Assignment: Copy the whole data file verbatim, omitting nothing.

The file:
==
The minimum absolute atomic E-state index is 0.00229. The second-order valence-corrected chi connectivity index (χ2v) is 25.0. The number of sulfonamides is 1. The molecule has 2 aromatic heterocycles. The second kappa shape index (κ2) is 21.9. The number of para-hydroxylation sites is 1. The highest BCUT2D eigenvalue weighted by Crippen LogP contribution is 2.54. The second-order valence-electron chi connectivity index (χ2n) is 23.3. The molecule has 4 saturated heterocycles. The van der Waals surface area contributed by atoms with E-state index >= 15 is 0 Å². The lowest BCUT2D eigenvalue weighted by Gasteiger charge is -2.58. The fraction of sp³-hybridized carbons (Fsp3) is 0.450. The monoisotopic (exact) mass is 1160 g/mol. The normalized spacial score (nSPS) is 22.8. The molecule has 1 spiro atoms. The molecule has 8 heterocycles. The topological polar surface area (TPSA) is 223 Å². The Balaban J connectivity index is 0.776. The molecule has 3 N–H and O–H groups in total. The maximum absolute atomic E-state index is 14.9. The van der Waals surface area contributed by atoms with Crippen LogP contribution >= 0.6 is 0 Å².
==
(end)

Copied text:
The minimum absolute atomic E-state index is 0.00229. The second-order valence-corrected chi connectivity index (χ2v) is 25.0. The number of sulfonamides is 1. The molecule has 2 aromatic heterocycles. The second kappa shape index (κ2) is 21.9. The number of para-hydroxylation sites is 1. The highest BCUT2D eigenvalue weighted by Crippen LogP contribution is 2.54. The second-order valence-electron chi connectivity index (χ2n) is 23.3. The molecule has 4 saturated heterocycles. The van der Waals surface area contributed by atoms with E-state index >= 15 is 0 Å². The lowest BCUT2D eigenvalue weighted by Gasteiger charge is -2.58. The fraction of sp³-hybridized carbons (Fsp3) is 0.450. The monoisotopic (exact) mass is 1160 g/mol. The normalized spacial score (nSPS) is 22.8. The molecule has 1 spiro atoms. The molecule has 8 heterocycles. The topological polar surface area (TPSA) is 223 Å². The Balaban J connectivity index is 0.776. The molecule has 3 N–H and O–H groups in total. The maximum absolute atomic E-state index is 14.9. The van der Waals surface area contributed by atoms with Crippen LogP contribution >= 0.6 is 0 Å².